NB: I’ve worked about 65 hours this week on only 20 hours of sleep. Much as I want to run the review that I have planned, I don’t trust my editing abilities in this state. Next week should be a return to normal Page of Reviews programming. For now, I offer a story about Scotch and Fight Club.
Date: Thursday June 28, 2012
Location: Oakwood Resort. Grand Bend, Ontario.
After working a twelve hour night (can’t say that my summer job isn’t interesting that way) I needed a change of scenery. Armed with a breakfast Scotch and a copy of Fight Club on my Kindle, I sat down by the pool. My plan was to spend an hour reading before retreating to the vampire suitable darkness of my room.
Fifteen minutes passed before another resort guest, also armed with a breakfast cocktail, sat down in the pool chair two abreast of mine.
““Morning,” she said.
““Hello,” I answered.
I got to the end of the page before she asked, “What are you drinking?”
““Wow,” she said. “Having an early start to the day?”
I shifted my gaze to her glass as I raised an eyebrow.
““Yeah, me too,” she confessed.
I got through two more pages before she asked, “What are you reading?”
I am Adam’s inability to deal with people when he wants to be left alone.
A moment or three past before she asked, “Wasn’t that a movie?”
““Isn’t it old?”
““About fifteen years old,” I answered, desperately wanting an end to conversation.
““So, why read an old book of an old movie?”
I won’t like, part of me wanted to commit a sin of utter rudeness and change seats. But some voice in my head suggested another plan.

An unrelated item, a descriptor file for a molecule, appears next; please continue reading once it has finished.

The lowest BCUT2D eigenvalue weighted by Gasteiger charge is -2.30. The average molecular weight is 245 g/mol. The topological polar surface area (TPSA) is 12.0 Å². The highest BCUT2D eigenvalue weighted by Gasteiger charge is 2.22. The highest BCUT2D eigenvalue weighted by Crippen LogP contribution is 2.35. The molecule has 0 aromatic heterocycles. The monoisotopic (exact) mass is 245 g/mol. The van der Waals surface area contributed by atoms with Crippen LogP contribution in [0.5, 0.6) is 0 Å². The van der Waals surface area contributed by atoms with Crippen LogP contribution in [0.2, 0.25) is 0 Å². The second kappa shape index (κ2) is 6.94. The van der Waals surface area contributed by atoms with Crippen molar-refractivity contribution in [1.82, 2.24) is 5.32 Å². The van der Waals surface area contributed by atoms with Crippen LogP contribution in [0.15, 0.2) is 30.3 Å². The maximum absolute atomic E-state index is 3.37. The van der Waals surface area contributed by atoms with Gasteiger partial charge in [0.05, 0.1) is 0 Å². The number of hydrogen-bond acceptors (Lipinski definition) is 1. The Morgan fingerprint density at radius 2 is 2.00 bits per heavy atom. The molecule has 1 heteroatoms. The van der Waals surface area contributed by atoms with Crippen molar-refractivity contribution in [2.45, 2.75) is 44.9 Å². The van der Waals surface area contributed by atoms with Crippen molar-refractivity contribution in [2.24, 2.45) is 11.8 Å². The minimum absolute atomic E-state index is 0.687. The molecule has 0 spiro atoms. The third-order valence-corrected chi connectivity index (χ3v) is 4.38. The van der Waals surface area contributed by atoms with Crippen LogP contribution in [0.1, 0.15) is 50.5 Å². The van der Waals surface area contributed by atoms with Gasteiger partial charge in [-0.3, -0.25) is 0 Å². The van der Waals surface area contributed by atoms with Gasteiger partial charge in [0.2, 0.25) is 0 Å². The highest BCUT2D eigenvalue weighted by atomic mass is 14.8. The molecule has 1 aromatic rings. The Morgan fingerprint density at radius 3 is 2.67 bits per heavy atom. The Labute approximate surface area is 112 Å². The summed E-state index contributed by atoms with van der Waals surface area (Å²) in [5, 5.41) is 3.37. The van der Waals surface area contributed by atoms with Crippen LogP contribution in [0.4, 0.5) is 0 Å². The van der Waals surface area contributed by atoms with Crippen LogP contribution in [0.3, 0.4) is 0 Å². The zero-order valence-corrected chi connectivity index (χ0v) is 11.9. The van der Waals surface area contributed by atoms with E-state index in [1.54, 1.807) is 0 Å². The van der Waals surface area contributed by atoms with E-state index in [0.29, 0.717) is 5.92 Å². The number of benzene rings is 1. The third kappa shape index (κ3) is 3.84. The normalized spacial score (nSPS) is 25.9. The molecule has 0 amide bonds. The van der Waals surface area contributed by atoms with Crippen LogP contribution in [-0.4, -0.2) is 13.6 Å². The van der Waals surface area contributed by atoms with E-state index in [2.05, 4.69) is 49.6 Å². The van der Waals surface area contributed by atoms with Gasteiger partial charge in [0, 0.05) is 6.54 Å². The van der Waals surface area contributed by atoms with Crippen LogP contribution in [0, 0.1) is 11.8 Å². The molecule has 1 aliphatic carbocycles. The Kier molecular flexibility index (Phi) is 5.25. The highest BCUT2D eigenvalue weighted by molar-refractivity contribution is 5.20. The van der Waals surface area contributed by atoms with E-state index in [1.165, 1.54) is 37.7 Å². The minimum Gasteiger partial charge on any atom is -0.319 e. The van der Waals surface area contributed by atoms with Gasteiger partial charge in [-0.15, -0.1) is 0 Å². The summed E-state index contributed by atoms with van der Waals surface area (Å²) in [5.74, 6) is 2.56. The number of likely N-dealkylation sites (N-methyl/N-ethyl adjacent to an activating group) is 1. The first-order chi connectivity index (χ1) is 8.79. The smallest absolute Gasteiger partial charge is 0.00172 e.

““Did you see Fight Club?” I asked.
““When I was in high school,” she cautiously answered.
““Do you remember what it was about?”
““Terrorists and fighting and blowing up buildings.”
I nodded before asking, “What buildings were they blowing up?”
““Businesses, I think.”
““Tyler,” she raised an eyebrow as I said the character’s name. “Brad Pitt,” I corrected myself. “Wanted to blow up credit records so that everybody would have to start over on an even keel. He wanted to give people who work for a living a chance to be on par with the upper class.”
My companion seemed to think for a moment before tapping a finger on her chin.
““Sounds a lot like what the Occupy movement wants. That’s pretty amazing for fifteen years ago.”
And for the first time during the entire conversation, I offered her a genuine smile. “And that is why I’m reading the book,” I said.
““I think I want to read it now, too,” she said, raising her glass to mine.
It’s nice to know that when Chuck Palahniuk opens his royalty cheque next month, I’ll have made an indirect contribution.
Next week on the Page of Reviews: fantasy fights a war with science fiction, horror pulls a Kobayashi Maru, and I look at some web series that never were.